The title track of ‘The Performer’ finds James Righton mulling over the conflict between creative and family life. “That’s not me standing there, in the light / Put [the artistic persona] on for the night,” he croons over a piano line that sounds suspiciously like Foreigner’s ‘Cold As Ice’.
It’s a theme that permeates his first solo album, which sees him settling a little uncomfortably into his mid-30s after a youth spent at the forefront of the New Rave movement with Klaxons and short-lived project Shock Machine.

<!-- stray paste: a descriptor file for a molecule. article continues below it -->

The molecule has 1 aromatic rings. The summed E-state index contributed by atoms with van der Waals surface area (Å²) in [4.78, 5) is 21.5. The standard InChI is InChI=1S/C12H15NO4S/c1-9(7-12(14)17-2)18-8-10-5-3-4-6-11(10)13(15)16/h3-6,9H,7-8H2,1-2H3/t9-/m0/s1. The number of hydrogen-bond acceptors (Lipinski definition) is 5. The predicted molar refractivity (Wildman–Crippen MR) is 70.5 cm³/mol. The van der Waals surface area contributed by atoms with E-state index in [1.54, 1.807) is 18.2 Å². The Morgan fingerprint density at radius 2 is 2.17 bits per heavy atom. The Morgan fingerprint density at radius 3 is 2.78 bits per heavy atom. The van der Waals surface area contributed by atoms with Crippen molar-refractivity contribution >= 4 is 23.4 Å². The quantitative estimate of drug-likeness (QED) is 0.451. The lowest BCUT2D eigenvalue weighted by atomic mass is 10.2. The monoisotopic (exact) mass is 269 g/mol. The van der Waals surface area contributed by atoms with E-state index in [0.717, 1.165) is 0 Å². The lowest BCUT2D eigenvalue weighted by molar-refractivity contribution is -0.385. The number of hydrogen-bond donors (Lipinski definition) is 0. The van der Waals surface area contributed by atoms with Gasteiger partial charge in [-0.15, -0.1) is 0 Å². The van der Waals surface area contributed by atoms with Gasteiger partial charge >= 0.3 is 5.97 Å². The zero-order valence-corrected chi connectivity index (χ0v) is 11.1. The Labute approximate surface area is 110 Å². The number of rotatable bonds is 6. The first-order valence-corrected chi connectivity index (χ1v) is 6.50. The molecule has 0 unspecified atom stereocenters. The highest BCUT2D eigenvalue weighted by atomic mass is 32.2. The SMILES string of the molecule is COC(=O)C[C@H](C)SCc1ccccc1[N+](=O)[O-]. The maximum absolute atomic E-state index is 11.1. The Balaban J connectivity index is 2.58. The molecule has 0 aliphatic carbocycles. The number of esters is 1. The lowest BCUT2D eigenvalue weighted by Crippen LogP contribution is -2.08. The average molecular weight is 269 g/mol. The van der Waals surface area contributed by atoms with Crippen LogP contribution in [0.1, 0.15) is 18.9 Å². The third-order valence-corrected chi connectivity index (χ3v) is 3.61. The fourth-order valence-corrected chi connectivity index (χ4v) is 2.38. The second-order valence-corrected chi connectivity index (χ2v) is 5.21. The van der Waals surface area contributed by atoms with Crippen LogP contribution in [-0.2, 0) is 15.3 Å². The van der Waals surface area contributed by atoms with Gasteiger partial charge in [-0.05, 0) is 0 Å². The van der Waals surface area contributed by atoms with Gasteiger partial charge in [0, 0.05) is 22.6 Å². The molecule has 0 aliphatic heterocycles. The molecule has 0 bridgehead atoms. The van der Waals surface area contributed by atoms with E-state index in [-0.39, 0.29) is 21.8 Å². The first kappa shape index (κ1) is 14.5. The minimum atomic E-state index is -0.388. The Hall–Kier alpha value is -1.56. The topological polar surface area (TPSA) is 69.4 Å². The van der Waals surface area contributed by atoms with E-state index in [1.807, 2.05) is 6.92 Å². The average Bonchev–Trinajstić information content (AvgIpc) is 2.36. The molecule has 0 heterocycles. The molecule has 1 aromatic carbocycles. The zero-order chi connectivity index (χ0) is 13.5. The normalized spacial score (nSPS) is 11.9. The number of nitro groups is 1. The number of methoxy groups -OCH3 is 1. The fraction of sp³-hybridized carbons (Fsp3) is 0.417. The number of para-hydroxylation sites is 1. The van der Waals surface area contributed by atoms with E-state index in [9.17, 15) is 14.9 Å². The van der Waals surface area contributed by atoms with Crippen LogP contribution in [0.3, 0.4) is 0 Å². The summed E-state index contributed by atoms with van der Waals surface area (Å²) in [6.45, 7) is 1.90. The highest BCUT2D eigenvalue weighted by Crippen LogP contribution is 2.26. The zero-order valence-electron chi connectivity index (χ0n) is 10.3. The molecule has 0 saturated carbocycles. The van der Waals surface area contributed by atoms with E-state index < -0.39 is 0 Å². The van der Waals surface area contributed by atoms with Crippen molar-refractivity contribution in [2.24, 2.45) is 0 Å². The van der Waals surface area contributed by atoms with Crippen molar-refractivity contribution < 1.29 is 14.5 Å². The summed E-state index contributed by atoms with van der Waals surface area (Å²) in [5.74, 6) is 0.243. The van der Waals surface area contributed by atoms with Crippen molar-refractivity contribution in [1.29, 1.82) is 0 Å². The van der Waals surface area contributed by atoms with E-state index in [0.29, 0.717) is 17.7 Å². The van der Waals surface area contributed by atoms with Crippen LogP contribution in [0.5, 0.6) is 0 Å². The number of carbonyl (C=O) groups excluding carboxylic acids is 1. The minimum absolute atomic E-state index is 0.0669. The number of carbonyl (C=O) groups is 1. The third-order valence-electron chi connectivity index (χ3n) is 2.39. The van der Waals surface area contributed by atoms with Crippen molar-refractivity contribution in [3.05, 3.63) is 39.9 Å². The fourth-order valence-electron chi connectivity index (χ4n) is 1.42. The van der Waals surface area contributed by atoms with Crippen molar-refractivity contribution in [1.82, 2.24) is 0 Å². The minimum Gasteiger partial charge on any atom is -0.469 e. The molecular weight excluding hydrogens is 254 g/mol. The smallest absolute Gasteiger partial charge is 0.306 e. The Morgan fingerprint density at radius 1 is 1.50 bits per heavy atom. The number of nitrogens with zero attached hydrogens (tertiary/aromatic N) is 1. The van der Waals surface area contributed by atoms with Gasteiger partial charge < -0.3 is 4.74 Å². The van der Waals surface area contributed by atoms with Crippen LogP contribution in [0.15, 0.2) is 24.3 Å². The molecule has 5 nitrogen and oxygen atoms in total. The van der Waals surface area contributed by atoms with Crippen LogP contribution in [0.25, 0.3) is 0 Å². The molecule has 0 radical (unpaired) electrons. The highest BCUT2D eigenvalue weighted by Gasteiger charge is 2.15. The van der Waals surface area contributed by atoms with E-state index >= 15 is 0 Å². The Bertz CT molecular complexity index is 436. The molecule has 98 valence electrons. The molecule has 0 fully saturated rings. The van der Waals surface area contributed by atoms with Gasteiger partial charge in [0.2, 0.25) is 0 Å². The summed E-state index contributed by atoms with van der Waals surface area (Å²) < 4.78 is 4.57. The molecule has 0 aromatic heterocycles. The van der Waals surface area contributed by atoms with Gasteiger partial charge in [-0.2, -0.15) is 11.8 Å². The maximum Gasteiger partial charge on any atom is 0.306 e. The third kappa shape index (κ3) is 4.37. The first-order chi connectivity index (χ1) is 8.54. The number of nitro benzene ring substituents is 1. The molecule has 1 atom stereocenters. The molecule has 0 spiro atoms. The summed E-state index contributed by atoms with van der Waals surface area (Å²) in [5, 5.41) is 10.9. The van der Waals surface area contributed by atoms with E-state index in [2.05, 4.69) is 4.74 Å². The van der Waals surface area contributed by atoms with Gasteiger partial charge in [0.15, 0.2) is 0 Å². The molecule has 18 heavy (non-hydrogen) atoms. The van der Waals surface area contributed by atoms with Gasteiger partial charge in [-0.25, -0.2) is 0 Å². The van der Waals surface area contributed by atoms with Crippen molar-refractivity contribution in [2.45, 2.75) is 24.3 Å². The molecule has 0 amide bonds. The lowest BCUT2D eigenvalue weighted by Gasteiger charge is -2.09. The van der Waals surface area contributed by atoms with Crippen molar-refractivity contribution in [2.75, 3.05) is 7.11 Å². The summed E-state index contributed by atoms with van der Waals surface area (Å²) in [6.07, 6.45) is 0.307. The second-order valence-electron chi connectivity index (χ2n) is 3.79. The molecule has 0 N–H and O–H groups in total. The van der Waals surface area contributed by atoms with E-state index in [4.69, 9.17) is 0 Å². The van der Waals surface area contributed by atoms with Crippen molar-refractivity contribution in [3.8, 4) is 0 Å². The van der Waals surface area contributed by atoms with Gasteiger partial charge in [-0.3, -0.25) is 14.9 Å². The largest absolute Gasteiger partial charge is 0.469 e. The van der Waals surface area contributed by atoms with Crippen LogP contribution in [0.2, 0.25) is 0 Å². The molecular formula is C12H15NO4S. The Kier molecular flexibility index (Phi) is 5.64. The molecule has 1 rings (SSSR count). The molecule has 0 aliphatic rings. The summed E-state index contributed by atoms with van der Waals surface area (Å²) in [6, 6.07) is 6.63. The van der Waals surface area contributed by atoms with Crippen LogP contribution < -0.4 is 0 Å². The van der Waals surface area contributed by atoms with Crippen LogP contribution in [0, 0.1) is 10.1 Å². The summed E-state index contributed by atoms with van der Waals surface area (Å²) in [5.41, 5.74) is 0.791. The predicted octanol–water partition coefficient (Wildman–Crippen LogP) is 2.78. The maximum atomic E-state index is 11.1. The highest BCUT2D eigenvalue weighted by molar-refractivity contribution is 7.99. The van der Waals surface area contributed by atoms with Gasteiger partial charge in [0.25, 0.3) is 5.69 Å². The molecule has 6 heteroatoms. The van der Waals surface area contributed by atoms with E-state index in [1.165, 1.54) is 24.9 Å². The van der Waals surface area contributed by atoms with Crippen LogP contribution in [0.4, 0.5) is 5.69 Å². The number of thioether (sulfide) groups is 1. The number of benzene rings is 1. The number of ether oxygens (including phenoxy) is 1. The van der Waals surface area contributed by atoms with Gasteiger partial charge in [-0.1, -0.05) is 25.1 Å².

There are traces of his past work on the album – notably the woozy Tame Impala-isms of ‘Devil Is Loose’. For the most part, though, he guides his introspection firmly through ’70s influenced singer-songwriter territory.
‘See The Monster’ borrows from the psychedelic atmosphere of Lee Hazlewood’s ‘Some Velvet Morning’, the ode to his daughter ‘Edie’ finds him slipping into a lounge suit to play piano, and the instrumental saxophone interlude ‘Lessons In Dreamland Pt. 1’ tests the water in a smoky nightclub.
Part recorded in Bryan Ferry’s studio, Righton seems to be styling his post-band career on the former Roxy Music frontman. This results in a sophisticated album that nonetheless lacks the visceral thrill of a true performer.